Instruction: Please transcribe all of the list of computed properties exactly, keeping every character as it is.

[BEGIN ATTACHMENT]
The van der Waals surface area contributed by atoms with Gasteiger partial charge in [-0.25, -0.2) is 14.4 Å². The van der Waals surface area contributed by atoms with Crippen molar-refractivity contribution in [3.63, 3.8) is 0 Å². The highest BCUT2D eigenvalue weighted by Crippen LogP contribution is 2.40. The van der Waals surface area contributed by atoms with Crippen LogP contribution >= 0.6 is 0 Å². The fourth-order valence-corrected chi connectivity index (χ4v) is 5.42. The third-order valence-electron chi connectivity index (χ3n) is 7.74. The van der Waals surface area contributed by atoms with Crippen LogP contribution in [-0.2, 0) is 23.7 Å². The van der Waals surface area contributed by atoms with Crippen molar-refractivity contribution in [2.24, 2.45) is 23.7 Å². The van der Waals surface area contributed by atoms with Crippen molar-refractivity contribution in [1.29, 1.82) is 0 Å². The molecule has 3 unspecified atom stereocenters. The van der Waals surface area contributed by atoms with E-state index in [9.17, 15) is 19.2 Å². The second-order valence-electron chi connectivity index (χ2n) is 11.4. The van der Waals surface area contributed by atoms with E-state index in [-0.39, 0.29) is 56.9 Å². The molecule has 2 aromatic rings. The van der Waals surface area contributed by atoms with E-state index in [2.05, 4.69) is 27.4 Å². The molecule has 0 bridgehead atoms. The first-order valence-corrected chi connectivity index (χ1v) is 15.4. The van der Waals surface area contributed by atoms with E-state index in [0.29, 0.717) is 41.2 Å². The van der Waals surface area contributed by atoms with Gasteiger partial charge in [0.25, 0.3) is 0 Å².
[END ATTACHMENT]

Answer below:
The van der Waals surface area contributed by atoms with Gasteiger partial charge in [-0.25, -0.2) is 14.4 Å². The van der Waals surface area contributed by atoms with Crippen molar-refractivity contribution in [3.63, 3.8) is 0 Å². The highest BCUT2D eigenvalue weighted by Crippen LogP contribution is 2.40. The van der Waals surface area contributed by atoms with Crippen LogP contribution >= 0.6 is 0 Å². The fourth-order valence-corrected chi connectivity index (χ4v) is 5.42. The third-order valence-electron chi connectivity index (χ3n) is 7.74. The van der Waals surface area contributed by atoms with Crippen LogP contribution in [-0.2, 0) is 23.7 Å². The van der Waals surface area contributed by atoms with Crippen molar-refractivity contribution in [2.24, 2.45) is 23.7 Å². The van der Waals surface area contributed by atoms with Crippen molar-refractivity contribution in [1.29, 1.82) is 0 Å². The molecule has 3 unspecified atom stereocenters. The van der Waals surface area contributed by atoms with E-state index in [9.17, 15) is 19.2 Å². The second-order valence-electron chi connectivity index (χ2n) is 11.4. The van der Waals surface area contributed by atoms with E-state index in [-0.39, 0.29) is 56.9 Å². The molecule has 2 aromatic rings. The van der Waals surface area contributed by atoms with E-state index in [2.05, 4.69) is 27.4 Å². The molecule has 0 bridgehead atoms. The first-order valence-corrected chi connectivity index (χ1v) is 15.4. The van der Waals surface area contributed by atoms with E-state index in [0.29, 0.717) is 41.2 Å². The van der Waals surface area contributed by atoms with Gasteiger partial charge in [0.25, 0.3) is 0 Å².